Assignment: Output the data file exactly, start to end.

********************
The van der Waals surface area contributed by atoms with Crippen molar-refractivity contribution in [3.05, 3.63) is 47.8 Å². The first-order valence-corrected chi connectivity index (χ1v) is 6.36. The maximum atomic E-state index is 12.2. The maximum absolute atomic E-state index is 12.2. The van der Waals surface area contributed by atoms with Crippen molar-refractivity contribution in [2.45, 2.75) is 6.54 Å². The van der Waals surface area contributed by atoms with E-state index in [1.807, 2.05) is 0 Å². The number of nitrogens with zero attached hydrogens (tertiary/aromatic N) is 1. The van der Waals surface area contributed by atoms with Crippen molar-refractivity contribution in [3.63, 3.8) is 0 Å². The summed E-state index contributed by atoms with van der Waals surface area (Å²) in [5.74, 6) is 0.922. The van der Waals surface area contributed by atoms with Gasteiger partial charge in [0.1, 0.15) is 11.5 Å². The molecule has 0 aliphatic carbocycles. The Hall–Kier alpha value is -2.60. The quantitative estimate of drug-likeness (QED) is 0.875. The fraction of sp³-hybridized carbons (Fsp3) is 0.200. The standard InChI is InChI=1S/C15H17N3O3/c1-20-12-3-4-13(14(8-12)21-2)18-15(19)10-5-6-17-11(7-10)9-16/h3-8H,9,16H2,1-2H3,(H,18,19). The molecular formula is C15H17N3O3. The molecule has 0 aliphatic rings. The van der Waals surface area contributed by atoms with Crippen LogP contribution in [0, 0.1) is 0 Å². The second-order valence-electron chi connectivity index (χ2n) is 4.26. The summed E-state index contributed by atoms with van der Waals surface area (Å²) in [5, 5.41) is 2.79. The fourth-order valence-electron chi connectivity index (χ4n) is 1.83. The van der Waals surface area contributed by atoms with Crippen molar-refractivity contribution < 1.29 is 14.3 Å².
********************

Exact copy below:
The van der Waals surface area contributed by atoms with Crippen molar-refractivity contribution in [3.05, 3.63) is 47.8 Å². The first-order valence-corrected chi connectivity index (χ1v) is 6.36. The maximum atomic E-state index is 12.2. The maximum absolute atomic E-state index is 12.2. The van der Waals surface area contributed by atoms with Crippen molar-refractivity contribution in [2.45, 2.75) is 6.54 Å². The van der Waals surface area contributed by atoms with E-state index in [1.807, 2.05) is 0 Å². The number of nitrogens with zero attached hydrogens (tertiary/aromatic N) is 1. The van der Waals surface area contributed by atoms with Crippen molar-refractivity contribution in [3.63, 3.8) is 0 Å². The summed E-state index contributed by atoms with van der Waals surface area (Å²) in [5.74, 6) is 0.922. The van der Waals surface area contributed by atoms with Gasteiger partial charge in [0.1, 0.15) is 11.5 Å². The molecule has 0 aliphatic carbocycles. The Hall–Kier alpha value is -2.60. The quantitative estimate of drug-likeness (QED) is 0.875. The fraction of sp³-hybridized carbons (Fsp3) is 0.200. The standard InChI is InChI=1S/C15H17N3O3/c1-20-12-3-4-13(14(8-12)21-2)18-15(19)10-5-6-17-11(7-10)9-16/h3-8H,9,16H2,1-2H3,(H,18,19). The molecular formula is C15H17N3O3. The molecule has 0 aliphatic rings. The van der Waals surface area contributed by atoms with Crippen LogP contribution in [0, 0.1) is 0 Å². The second-order valence-electron chi connectivity index (χ2n) is 4.26. The summed E-state index contributed by atoms with van der Waals surface area (Å²) in [5, 5.41) is 2.79. The fourth-order valence-electron chi connectivity index (χ4n) is 1.83. The van der Waals surface area contributed by atoms with Crippen molar-refractivity contribution < 1.29 is 14.3 Å².